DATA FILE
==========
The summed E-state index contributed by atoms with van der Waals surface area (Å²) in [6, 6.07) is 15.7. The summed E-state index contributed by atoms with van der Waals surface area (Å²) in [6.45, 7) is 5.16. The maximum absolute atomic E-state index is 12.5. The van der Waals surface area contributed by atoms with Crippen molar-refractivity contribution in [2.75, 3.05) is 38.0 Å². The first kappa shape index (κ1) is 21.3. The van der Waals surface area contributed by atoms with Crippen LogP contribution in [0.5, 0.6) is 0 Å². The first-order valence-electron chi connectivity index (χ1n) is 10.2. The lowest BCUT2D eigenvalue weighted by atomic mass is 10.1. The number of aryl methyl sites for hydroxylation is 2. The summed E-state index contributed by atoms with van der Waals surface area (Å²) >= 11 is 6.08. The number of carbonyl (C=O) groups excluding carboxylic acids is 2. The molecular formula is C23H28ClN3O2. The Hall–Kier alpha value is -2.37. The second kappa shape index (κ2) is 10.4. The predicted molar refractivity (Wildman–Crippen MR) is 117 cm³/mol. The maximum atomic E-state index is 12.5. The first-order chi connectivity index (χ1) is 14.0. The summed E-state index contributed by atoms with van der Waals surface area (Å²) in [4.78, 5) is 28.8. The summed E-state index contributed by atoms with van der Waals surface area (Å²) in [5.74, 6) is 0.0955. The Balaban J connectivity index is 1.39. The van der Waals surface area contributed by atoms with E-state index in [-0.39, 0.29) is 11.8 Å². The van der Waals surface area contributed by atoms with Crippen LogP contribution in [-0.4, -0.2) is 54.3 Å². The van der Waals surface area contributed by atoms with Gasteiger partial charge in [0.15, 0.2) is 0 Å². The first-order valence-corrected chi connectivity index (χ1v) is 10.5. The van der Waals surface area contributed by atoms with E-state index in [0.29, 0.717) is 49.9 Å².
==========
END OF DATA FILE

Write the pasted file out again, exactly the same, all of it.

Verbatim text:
The summed E-state index contributed by atoms with van der Waals surface area (Å²) in [6, 6.07) is 15.7. The summed E-state index contributed by atoms with van der Waals surface area (Å²) in [6.45, 7) is 5.16. The maximum absolute atomic E-state index is 12.5. The van der Waals surface area contributed by atoms with Crippen molar-refractivity contribution in [2.75, 3.05) is 38.0 Å². The first kappa shape index (κ1) is 21.3. The van der Waals surface area contributed by atoms with Crippen LogP contribution in [0.5, 0.6) is 0 Å². The first-order valence-electron chi connectivity index (χ1n) is 10.2. The lowest BCUT2D eigenvalue weighted by atomic mass is 10.1. The number of aryl methyl sites for hydroxylation is 2. The summed E-state index contributed by atoms with van der Waals surface area (Å²) >= 11 is 6.08. The number of carbonyl (C=O) groups excluding carboxylic acids is 2. The molecular formula is C23H28ClN3O2. The Hall–Kier alpha value is -2.37. The second kappa shape index (κ2) is 10.4. The predicted molar refractivity (Wildman–Crippen MR) is 117 cm³/mol. The maximum atomic E-state index is 12.5. The first-order chi connectivity index (χ1) is 14.0. The summed E-state index contributed by atoms with van der Waals surface area (Å²) in [4.78, 5) is 28.8. The summed E-state index contributed by atoms with van der Waals surface area (Å²) in [5.74, 6) is 0.0955. The Balaban J connectivity index is 1.39. The van der Waals surface area contributed by atoms with E-state index in [-0.39, 0.29) is 11.8 Å². The van der Waals surface area contributed by atoms with Crippen LogP contribution in [-0.4, -0.2) is 54.3 Å². The van der Waals surface area contributed by atoms with Gasteiger partial charge in [0.15, 0.2) is 0 Å². The first-order valence-corrected chi connectivity index (χ1v) is 10.5. The van der Waals surface area contributed by atoms with E-state index in [0.29, 0.717) is 49.9 Å².